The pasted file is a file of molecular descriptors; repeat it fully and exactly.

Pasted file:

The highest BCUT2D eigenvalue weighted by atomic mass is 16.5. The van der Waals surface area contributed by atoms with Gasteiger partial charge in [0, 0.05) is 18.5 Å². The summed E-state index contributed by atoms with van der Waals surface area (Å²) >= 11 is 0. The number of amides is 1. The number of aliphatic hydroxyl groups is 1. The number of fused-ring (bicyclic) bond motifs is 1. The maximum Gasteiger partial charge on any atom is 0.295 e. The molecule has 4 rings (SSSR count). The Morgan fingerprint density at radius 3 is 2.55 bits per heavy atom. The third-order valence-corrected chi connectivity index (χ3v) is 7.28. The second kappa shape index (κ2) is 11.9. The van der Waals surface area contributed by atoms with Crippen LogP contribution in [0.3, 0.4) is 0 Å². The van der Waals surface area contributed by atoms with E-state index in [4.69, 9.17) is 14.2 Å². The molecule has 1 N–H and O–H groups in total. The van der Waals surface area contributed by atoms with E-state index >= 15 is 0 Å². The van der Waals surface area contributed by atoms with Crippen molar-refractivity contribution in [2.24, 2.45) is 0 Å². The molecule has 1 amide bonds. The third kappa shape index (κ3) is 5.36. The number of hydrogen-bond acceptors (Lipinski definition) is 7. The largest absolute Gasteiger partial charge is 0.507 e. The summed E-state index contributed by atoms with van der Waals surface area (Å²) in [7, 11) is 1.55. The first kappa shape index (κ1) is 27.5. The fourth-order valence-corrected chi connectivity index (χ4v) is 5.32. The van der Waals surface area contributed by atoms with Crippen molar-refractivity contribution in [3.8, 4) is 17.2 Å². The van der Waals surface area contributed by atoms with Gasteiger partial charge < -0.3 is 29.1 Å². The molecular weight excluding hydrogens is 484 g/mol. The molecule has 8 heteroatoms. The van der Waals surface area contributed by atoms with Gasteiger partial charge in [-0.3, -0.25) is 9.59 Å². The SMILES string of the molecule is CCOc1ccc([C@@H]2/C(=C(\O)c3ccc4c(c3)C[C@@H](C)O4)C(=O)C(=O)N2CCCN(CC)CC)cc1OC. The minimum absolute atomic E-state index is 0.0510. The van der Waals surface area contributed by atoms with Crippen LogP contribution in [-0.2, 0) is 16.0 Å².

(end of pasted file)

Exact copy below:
The highest BCUT2D eigenvalue weighted by atomic mass is 16.5. The van der Waals surface area contributed by atoms with Gasteiger partial charge in [0, 0.05) is 18.5 Å². The summed E-state index contributed by atoms with van der Waals surface area (Å²) >= 11 is 0. The number of amides is 1. The number of aliphatic hydroxyl groups is 1. The number of fused-ring (bicyclic) bond motifs is 1. The maximum Gasteiger partial charge on any atom is 0.295 e. The molecule has 4 rings (SSSR count). The Morgan fingerprint density at radius 3 is 2.55 bits per heavy atom. The third-order valence-corrected chi connectivity index (χ3v) is 7.28. The second kappa shape index (κ2) is 11.9. The van der Waals surface area contributed by atoms with Crippen LogP contribution in [0.3, 0.4) is 0 Å². The van der Waals surface area contributed by atoms with E-state index in [4.69, 9.17) is 14.2 Å². The molecule has 1 N–H and O–H groups in total. The van der Waals surface area contributed by atoms with E-state index >= 15 is 0 Å². The van der Waals surface area contributed by atoms with Crippen molar-refractivity contribution in [2.24, 2.45) is 0 Å². The molecule has 1 amide bonds. The third kappa shape index (κ3) is 5.36. The number of hydrogen-bond acceptors (Lipinski definition) is 7. The largest absolute Gasteiger partial charge is 0.507 e. The summed E-state index contributed by atoms with van der Waals surface area (Å²) in [7, 11) is 1.55. The first kappa shape index (κ1) is 27.5. The fourth-order valence-corrected chi connectivity index (χ4v) is 5.32. The van der Waals surface area contributed by atoms with Crippen molar-refractivity contribution in [3.8, 4) is 17.2 Å². The van der Waals surface area contributed by atoms with Gasteiger partial charge < -0.3 is 29.1 Å². The molecular weight excluding hydrogens is 484 g/mol. The molecule has 8 heteroatoms. The van der Waals surface area contributed by atoms with Gasteiger partial charge in [-0.3, -0.25) is 9.59 Å². The SMILES string of the molecule is CCOc1ccc([C@@H]2/C(=C(\O)c3ccc4c(c3)C[C@@H](C)O4)C(=O)C(=O)N2CCCN(CC)CC)cc1OC. The minimum absolute atomic E-state index is 0.0510. The van der Waals surface area contributed by atoms with Crippen LogP contribution in [-0.2, 0) is 16.0 Å².